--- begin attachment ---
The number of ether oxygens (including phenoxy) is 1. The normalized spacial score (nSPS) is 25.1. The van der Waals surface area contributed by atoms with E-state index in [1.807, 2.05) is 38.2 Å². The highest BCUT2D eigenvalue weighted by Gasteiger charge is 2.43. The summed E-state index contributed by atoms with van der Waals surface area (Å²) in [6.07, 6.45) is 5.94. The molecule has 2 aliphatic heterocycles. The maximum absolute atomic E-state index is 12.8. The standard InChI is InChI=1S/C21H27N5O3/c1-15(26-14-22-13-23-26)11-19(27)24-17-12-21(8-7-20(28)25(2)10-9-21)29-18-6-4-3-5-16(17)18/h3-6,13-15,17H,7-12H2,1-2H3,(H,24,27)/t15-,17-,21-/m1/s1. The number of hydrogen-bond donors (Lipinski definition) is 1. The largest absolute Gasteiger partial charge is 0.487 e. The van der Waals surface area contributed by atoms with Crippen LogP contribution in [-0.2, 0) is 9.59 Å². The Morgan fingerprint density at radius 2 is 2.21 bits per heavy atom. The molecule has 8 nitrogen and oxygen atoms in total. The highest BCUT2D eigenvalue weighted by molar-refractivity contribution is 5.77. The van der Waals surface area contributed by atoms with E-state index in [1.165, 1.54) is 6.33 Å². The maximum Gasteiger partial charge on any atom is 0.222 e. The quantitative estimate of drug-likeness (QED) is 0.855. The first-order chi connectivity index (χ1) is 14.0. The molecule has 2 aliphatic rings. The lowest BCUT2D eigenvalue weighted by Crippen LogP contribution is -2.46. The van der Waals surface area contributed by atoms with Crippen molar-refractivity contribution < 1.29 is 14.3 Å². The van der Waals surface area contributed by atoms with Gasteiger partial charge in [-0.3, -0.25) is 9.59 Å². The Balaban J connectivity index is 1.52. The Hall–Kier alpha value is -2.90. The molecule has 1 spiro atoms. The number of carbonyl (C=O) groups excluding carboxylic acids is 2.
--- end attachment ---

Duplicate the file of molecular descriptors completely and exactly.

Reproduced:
The number of ether oxygens (including phenoxy) is 1. The normalized spacial score (nSPS) is 25.1. The van der Waals surface area contributed by atoms with E-state index in [1.807, 2.05) is 38.2 Å². The highest BCUT2D eigenvalue weighted by Gasteiger charge is 2.43. The summed E-state index contributed by atoms with van der Waals surface area (Å²) in [6.07, 6.45) is 5.94. The molecule has 2 aliphatic heterocycles. The maximum absolute atomic E-state index is 12.8. The standard InChI is InChI=1S/C21H27N5O3/c1-15(26-14-22-13-23-26)11-19(27)24-17-12-21(8-7-20(28)25(2)10-9-21)29-18-6-4-3-5-16(17)18/h3-6,13-15,17H,7-12H2,1-2H3,(H,24,27)/t15-,17-,21-/m1/s1. The number of hydrogen-bond donors (Lipinski definition) is 1. The largest absolute Gasteiger partial charge is 0.487 e. The van der Waals surface area contributed by atoms with Crippen LogP contribution in [-0.2, 0) is 9.59 Å². The Morgan fingerprint density at radius 2 is 2.21 bits per heavy atom. The molecule has 8 nitrogen and oxygen atoms in total. The highest BCUT2D eigenvalue weighted by molar-refractivity contribution is 5.77. The van der Waals surface area contributed by atoms with E-state index in [1.165, 1.54) is 6.33 Å². The maximum Gasteiger partial charge on any atom is 0.222 e. The quantitative estimate of drug-likeness (QED) is 0.855. The first-order chi connectivity index (χ1) is 14.0. The molecule has 2 aliphatic rings. The lowest BCUT2D eigenvalue weighted by Crippen LogP contribution is -2.46. The van der Waals surface area contributed by atoms with Crippen molar-refractivity contribution < 1.29 is 14.3 Å². The van der Waals surface area contributed by atoms with Gasteiger partial charge in [-0.3, -0.25) is 9.59 Å². The Balaban J connectivity index is 1.52. The Hall–Kier alpha value is -2.90. The molecule has 1 spiro atoms. The number of carbonyl (C=O) groups excluding carboxylic acids is 2.